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Brain Imaging and Behavior

, Volume 10, Issue 1, pp 12–20 | Cite as

Striatum morphometry is associated with cognitive control deficits and symptom severity in internet gaming disorder

  • Chenxi Cai
  • Kai Yuan
  • Junsen Yin
  • Dan Feng
  • Yanzhi Bi
  • Yangding Li
  • Dahua Yu
  • Chenwang Jin
  • Wei Qin
  • Jie Tian
Original Research

Abstract

Internet gaming disorder (IGD), identified in the fifth edition of the Diagnostic and Statistical Manual of Mental Disorders (DSM-V) Section III as a condition warranting more clinical research, may be associated with impaired cognitive control. Previous IGD-related studies had revealed structural abnormalities in the prefrontal cortex, an important part of prefrontal-striatal circuits, which play critical roles in cognitive control. However, little is known about the relationship between the striatal nuclei (caudate, putamen, and nucleus accumbens) volumes and cognitive control deficit in individuals with IGD. Twenty-seven adolescents with IGD and 30 age-, gender- and education-matched healthy controls participated in this study. The volume differences of the striatum were assessed by measuring subcortical volume in FreeSurfer. Meanwhile, the Stroop task was used to detect cognitive control deficits. Correlation analysis was used to investigate the relationship between striatal volumes and performance in the Stroop task as well as severity in IGD. Relative to controls, the IGD committed more incongruent condition response errors during the Stroop task and showed increased volumes of dorsal striatum (caudate) and ventral striatum (nucleus accumbens). In addition, caudate volume was correlated with Stroop task performance and nucleus accumbens (NAc) volume was associated with the internet addiction test (IAT) score in the IGD group. The increased volumes of the right caudate and NAc and their association with behavioral characteristics (i.e., cognitive control and severity) in IGD were detected in the present study. Our findings suggest that the striatum may be implicated in the underlying pathophysiology of IGD.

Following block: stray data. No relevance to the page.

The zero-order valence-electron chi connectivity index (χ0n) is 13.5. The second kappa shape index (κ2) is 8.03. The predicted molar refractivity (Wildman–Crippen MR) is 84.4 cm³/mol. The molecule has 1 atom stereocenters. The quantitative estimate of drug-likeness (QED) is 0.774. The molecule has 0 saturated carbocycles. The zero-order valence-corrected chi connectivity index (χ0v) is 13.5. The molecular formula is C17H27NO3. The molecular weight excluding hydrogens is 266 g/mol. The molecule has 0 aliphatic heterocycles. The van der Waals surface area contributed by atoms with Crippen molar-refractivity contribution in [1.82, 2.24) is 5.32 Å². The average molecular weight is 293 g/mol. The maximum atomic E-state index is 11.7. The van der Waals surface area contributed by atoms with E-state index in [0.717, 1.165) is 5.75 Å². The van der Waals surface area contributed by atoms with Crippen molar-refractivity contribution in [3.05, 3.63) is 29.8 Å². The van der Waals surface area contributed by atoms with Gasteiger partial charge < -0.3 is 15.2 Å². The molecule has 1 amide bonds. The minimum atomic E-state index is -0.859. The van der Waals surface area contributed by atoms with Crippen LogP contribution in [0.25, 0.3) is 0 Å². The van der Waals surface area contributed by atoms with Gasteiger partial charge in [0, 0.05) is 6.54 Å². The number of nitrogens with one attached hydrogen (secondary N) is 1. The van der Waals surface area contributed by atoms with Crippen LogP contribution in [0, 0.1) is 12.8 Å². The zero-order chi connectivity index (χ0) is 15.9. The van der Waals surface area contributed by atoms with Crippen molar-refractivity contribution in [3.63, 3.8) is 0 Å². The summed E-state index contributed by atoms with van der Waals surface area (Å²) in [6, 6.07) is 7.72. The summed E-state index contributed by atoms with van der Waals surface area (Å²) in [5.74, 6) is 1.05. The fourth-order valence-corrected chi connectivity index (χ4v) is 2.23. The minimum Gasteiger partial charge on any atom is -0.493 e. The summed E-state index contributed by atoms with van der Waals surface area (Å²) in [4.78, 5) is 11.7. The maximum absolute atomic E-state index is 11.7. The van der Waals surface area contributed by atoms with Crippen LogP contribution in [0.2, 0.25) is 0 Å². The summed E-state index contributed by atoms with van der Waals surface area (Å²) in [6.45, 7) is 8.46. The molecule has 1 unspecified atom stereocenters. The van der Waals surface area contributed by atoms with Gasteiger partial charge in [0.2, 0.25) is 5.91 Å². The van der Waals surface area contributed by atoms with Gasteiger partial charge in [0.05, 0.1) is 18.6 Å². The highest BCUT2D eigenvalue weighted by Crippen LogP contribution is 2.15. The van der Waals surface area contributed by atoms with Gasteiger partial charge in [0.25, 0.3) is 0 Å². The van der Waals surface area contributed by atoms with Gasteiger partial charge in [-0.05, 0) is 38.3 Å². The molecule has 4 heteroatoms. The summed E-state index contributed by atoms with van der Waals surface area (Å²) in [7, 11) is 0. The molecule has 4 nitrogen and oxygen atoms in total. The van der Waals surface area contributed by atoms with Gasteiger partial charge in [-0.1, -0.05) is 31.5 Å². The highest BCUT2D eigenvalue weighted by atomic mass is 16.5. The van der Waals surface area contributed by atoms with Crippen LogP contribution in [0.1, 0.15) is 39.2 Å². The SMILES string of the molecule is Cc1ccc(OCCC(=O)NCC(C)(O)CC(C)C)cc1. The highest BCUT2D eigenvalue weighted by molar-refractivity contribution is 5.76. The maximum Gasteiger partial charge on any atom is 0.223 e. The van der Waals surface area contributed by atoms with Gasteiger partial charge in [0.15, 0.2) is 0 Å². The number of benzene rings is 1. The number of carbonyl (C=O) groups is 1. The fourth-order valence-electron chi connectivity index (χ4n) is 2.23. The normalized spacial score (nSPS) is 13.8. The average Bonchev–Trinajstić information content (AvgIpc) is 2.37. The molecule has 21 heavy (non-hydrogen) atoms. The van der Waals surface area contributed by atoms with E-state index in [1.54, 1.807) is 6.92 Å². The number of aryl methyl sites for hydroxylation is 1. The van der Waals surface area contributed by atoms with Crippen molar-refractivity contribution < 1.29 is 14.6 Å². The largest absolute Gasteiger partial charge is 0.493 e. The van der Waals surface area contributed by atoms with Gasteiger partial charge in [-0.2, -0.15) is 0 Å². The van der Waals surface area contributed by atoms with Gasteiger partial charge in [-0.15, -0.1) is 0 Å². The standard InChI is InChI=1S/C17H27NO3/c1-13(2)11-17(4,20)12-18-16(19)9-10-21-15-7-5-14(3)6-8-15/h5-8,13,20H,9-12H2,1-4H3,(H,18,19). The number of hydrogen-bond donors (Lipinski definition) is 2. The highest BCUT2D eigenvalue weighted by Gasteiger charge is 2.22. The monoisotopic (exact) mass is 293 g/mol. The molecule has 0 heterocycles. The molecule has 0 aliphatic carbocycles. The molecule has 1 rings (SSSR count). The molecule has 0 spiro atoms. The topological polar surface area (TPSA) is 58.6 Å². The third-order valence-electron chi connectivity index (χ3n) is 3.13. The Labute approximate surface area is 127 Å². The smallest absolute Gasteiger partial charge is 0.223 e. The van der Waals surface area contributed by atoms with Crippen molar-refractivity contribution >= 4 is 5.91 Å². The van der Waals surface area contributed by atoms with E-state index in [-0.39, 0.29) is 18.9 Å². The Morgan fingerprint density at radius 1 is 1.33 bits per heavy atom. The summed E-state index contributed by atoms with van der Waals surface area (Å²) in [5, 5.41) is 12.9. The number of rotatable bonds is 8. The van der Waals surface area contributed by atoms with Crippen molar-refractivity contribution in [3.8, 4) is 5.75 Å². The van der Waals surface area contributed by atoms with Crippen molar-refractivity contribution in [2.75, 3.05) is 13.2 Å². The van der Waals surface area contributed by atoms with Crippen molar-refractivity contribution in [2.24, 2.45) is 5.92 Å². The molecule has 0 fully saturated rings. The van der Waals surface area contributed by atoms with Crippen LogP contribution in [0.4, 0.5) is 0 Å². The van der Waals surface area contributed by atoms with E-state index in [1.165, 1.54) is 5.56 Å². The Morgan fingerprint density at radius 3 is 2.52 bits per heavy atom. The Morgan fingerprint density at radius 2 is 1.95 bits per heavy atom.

Keywords

Cognitive control Internet gaming disorder (IGD) Striatum Color-word Stroop task Structural magnetic resonance imaging 

Notes

Acknowledgments

This paper is supported by the Project for the National Key Basic Research and Development Program (973) under Grant nos. 2014CB543203, 2011CB707700, 2012CB518501, the National Natural Science Foundation of China under Grant nos. 81401478, 81401488, 81227901, 81271644, 81271546, 81101036, 81101108, 31200837, 81301281, the Natural Science Basic Research Plan in Shaanxi Province of China under Grant no. 2014JQ4118, and the Fundamental Research Funds for the Central Universities under the Grant nos. 8002–72125760, 8002–72135767, 8002–72145760, the Natural Science Foundation of Inner Mongolia under Grant no. 2012MS0908. General Financial Grant the China Post- doctoral Science Foundation under Grant no. 2014 M552416.

Competing Interests

Chenxi Cai, Kai Yuan, Junsen Yin, Dan Feng, Yanzhi Bi, Yangding Li, Dahua Yu, Chenwang Jin, Wei Qin and Jie Tian declare that they have no conflict of interest.

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Copyright information

© Springer Science+Business Media New York 2015

Authors and Affiliations

  • Chenxi Cai
    • 1
    • 2
  • Kai Yuan
    • 1
    • 2
  • Junsen Yin
    • 1
    • 2
  • Dan Feng
    • 1
    • 2
  • Yanzhi Bi
    • 1
    • 2
  • Yangding Li
    • 1
    • 2
  • Dahua Yu
    • 3
  • Chenwang Jin
    • 4
  • Wei Qin
    • 1
    • 2
  • Jie Tian
    • 1
    • 2
    • 5
  1. 1.School of Life Science and TechnologyXidian UniversityXi’anPeople’s Republic of China
  2. 2.Engineering Research Center of Molecular and Neuro Imaging Ministry of EducationXi’anPeople’s Republic of China
  3. 3.Inner Mongolia Key Laboratory of Pattern Recognition and Intelligent Image ProcessingSchool of Information Engineering, Inner Mongolia University of Science and TechnologyBaotouPeople’s Republic of China
  4. 4.Department of Medical ImagingThe First Affiliated Hospital of Medical College, Xi’an Jiaotong UniversityXi’anPeople’s Republic of China
  5. 5.Institute of Automation, Chinese Academy of SciencesBeijingPeople’s Republic of China

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